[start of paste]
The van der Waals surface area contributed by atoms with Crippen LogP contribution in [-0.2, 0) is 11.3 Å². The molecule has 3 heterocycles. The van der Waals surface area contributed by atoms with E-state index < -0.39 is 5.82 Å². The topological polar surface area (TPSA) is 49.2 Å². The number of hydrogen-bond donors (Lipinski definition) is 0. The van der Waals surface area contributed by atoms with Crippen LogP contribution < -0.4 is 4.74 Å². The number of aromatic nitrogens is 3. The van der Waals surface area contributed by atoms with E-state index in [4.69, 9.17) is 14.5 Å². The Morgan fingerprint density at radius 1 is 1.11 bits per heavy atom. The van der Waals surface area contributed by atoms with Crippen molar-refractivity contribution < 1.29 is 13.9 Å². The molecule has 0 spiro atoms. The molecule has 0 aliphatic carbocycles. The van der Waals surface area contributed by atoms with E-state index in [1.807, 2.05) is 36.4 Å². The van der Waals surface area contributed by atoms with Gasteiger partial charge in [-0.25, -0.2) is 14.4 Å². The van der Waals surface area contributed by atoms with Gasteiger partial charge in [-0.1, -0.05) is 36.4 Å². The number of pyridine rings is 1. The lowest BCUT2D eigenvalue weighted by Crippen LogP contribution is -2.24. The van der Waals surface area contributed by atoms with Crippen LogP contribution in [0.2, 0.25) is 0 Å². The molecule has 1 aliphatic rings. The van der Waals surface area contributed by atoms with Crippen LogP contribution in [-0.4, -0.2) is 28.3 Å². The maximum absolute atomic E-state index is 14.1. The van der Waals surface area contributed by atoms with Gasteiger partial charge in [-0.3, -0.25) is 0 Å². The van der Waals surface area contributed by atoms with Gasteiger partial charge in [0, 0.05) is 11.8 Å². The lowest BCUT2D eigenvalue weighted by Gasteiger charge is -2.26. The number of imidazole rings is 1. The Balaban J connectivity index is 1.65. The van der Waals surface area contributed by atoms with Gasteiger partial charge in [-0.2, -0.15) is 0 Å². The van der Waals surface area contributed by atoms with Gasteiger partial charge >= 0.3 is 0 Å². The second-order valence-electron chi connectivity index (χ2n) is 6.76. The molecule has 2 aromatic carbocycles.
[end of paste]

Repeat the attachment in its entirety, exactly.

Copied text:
The van der Waals surface area contributed by atoms with Crippen LogP contribution in [-0.2, 0) is 11.3 Å². The molecule has 3 heterocycles. The van der Waals surface area contributed by atoms with E-state index < -0.39 is 5.82 Å². The topological polar surface area (TPSA) is 49.2 Å². The number of hydrogen-bond donors (Lipinski definition) is 0. The van der Waals surface area contributed by atoms with Crippen LogP contribution < -0.4 is 4.74 Å². The number of aromatic nitrogens is 3. The van der Waals surface area contributed by atoms with E-state index in [4.69, 9.17) is 14.5 Å². The Morgan fingerprint density at radius 1 is 1.11 bits per heavy atom. The van der Waals surface area contributed by atoms with Crippen molar-refractivity contribution < 1.29 is 13.9 Å². The molecule has 0 spiro atoms. The molecule has 0 aliphatic carbocycles. The van der Waals surface area contributed by atoms with E-state index in [1.807, 2.05) is 36.4 Å². The van der Waals surface area contributed by atoms with Gasteiger partial charge in [-0.25, -0.2) is 14.4 Å². The van der Waals surface area contributed by atoms with Gasteiger partial charge in [-0.1, -0.05) is 36.4 Å². The number of pyridine rings is 1. The lowest BCUT2D eigenvalue weighted by Crippen LogP contribution is -2.24. The van der Waals surface area contributed by atoms with Crippen LogP contribution in [0.2, 0.25) is 0 Å². The molecule has 1 aliphatic rings. The van der Waals surface area contributed by atoms with Crippen LogP contribution in [-0.4, -0.2) is 28.3 Å². The maximum absolute atomic E-state index is 14.1. The van der Waals surface area contributed by atoms with Gasteiger partial charge in [-0.3, -0.25) is 0 Å². The van der Waals surface area contributed by atoms with Gasteiger partial charge in [0, 0.05) is 11.8 Å². The lowest BCUT2D eigenvalue weighted by Gasteiger charge is -2.26. The number of imidazole rings is 1. The Balaban J connectivity index is 1.65. The van der Waals surface area contributed by atoms with Gasteiger partial charge in [-0.2, -0.15) is 0 Å². The van der Waals surface area contributed by atoms with Gasteiger partial charge >= 0.3 is 0 Å². The second-order valence-electron chi connectivity index (χ2n) is 6.76. The molecule has 2 aromatic carbocycles.